We’re exploring the representation of Latinx people in podcasting with two Latinx podcast insiders Juleyka Lantigua-Williams and Pam Covarrubias, who partnered with us on the discover list, Latinx Spotlight.
Pam is the host and creator of Cafe con Pam, a weekly podcast where Pam and a fearless Latinx person or Person of Color chat over coffee about breaking barriers and making the world a better place.
We talked to Juleyka and Pam about their experience in podcasting, and the industry as a whole.
Pocket Casts: How has Latinx representation in podcasting changed over the last 5 years?
Pam: It has definitely improved. We have seen lots of Latinx independent podcasters show up more and more in the last 5 years. We are seeing a variety of topics also being covered, from business, mental health, parenting, and all the way to spirituality, which is something we definitely didn’t see before.
Juleyka: We’ve always been part of podcasting as producers and editors, and hosts. Tanzina Vega, who now hosts The Takeaway on WNYC, had a podcast over ten years ago before anyone knew what a podcast was. The difference is that now we have shows that are about and for Latinos, unabashedly. And I think that’s an important difference because being in front of the mic has a different impact on the industry and the audience than being behind the boards.
How does a bilingual podcast affect the audience experience?
Pam: I think it improves the experience. Being able to listen to a podcast where the host feels comfortable enough to mix both languages and still get the point across is refreshing. As a listener it is also comforting because the experience allows the listener and host to bridge their relationship by bringing that familiarity of growing up in a 100% bilingual Latinx household. We no longer feel “othered.”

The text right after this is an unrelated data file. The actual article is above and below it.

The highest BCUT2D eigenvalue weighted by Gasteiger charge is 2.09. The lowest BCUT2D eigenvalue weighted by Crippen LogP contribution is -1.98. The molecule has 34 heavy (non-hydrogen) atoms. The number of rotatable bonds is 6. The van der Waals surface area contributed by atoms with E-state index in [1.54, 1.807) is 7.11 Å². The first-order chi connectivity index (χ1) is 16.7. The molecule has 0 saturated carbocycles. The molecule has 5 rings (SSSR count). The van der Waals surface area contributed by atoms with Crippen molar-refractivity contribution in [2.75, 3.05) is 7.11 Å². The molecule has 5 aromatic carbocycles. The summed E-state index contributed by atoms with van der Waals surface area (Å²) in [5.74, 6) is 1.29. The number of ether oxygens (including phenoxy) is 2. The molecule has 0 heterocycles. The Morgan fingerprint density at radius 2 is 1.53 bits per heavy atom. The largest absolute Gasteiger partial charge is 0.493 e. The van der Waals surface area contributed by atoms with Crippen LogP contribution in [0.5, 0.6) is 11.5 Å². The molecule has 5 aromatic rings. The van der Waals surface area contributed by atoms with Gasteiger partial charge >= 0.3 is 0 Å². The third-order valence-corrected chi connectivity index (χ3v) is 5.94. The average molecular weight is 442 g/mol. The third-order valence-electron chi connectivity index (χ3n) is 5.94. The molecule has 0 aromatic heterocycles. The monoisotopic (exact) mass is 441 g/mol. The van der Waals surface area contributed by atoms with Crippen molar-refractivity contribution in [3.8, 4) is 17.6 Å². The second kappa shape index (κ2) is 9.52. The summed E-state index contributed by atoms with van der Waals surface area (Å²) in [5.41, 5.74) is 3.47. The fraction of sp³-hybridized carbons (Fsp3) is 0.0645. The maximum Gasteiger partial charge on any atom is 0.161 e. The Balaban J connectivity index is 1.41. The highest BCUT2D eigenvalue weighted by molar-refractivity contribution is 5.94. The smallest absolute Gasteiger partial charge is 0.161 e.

Juleyka: This is very dependent on the affinity level a listener feels toward a particular language and group. As a native Spanish speaker, I enjoy listening to podcasts in Spanish and English equally, but the types of podcasts I listen to in each language differs slightly. In English, I enjoy interviews, profiles, and news. In Spanish, I seek out long-form narrative because that type of elevated prose is such a joy to listen to. Latinos come from a long history of oral narration–including an industrial revolution in caribbean countries like Cuba and Dominican Republic where factories hires ‘lectores’ (readers) to read from classic novels to keep workers focused and entertained.
What has your experience been as a Latinx person in podcasting?
Pam: Fun and rewarding. Fun in the sense that I have met so many incredible individuals doing amazing things out in the world, which is so inspiring to me. Rewarding because I get to interact with the listeners whose lives have been touched because they finally heard someone’s story that resonated with theirs. They finally feel seen. I do want to add the incredible sense of responsibility I feel now to continue to share our stories, from us to us.
Juleyka: Extraordinary. In the two years since I launched Lantigua Williams & Co., I have received so much support and encouragement. People who are more experienced than me have offered advice, connections, and opportunities that I will forever be grateful for. Listeners have embraced our shows and made them part of their education (70 Million) and weekly motivation rituals (Latina to Latina).
Are people misunderstanding anything about Latinx representation in podcasting or lack of?
Pam: Everything. Unfortunately, Latinx representation in the media is still extremely limited. We don’t consume the same, we don’t eat the same, and even our Spanish isn’t the same. There are so many intersectionalities in Latinx culture that we cannot encompass one or two podcasts about us. I think the misunderstanding is expecting all Latinx people to be the same, this is for Latinx and non-Latinx folks. This is why we need a lot more Latinx podcasts.
Juleyka: Podcasting can start by treating Latinos like the economic powerhouse that they are: 50% of U.S. population growth from 2010 to 2015 came from Latinos. The U.S. Census says the U.S. Latino population will more than double within the next two generations. In 2015, Latinos had $1.3 trillion in buying power, an amount larger than the GDP of Australia or Spain. Their buying power will reach $1.7 trillion by 2020.
What podcasts are you listening to right now? What are your all-time favorite podcasts?